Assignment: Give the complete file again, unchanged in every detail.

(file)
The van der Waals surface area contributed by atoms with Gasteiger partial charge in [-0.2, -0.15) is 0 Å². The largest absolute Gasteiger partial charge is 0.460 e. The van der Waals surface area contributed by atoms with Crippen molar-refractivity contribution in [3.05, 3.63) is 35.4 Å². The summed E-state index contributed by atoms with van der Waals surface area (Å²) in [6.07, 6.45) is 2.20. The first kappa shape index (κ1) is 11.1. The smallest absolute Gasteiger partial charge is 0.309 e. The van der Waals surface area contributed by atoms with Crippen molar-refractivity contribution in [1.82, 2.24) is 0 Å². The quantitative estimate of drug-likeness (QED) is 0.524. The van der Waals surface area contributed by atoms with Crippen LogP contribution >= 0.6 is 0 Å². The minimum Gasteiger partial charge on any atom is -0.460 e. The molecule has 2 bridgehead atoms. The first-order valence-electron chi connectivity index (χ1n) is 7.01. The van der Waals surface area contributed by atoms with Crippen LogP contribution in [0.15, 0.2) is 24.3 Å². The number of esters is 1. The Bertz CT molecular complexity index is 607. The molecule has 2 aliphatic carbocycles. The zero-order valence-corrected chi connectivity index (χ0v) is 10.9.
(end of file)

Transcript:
The van der Waals surface area contributed by atoms with Gasteiger partial charge in [-0.2, -0.15) is 0 Å². The largest absolute Gasteiger partial charge is 0.460 e. The van der Waals surface area contributed by atoms with Crippen molar-refractivity contribution in [3.05, 3.63) is 35.4 Å². The summed E-state index contributed by atoms with van der Waals surface area (Å²) in [6.07, 6.45) is 2.20. The first kappa shape index (κ1) is 11.1. The smallest absolute Gasteiger partial charge is 0.309 e. The van der Waals surface area contributed by atoms with Crippen molar-refractivity contribution in [1.82, 2.24) is 0 Å². The quantitative estimate of drug-likeness (QED) is 0.524. The van der Waals surface area contributed by atoms with Crippen LogP contribution >= 0.6 is 0 Å². The minimum Gasteiger partial charge on any atom is -0.460 e. The molecule has 2 bridgehead atoms. The first-order valence-electron chi connectivity index (χ1n) is 7.01. The van der Waals surface area contributed by atoms with Crippen LogP contribution in [0.15, 0.2) is 24.3 Å². The number of esters is 1. The Bertz CT molecular complexity index is 607. The molecule has 2 aliphatic carbocycles. The zero-order valence-corrected chi connectivity index (χ0v) is 10.9.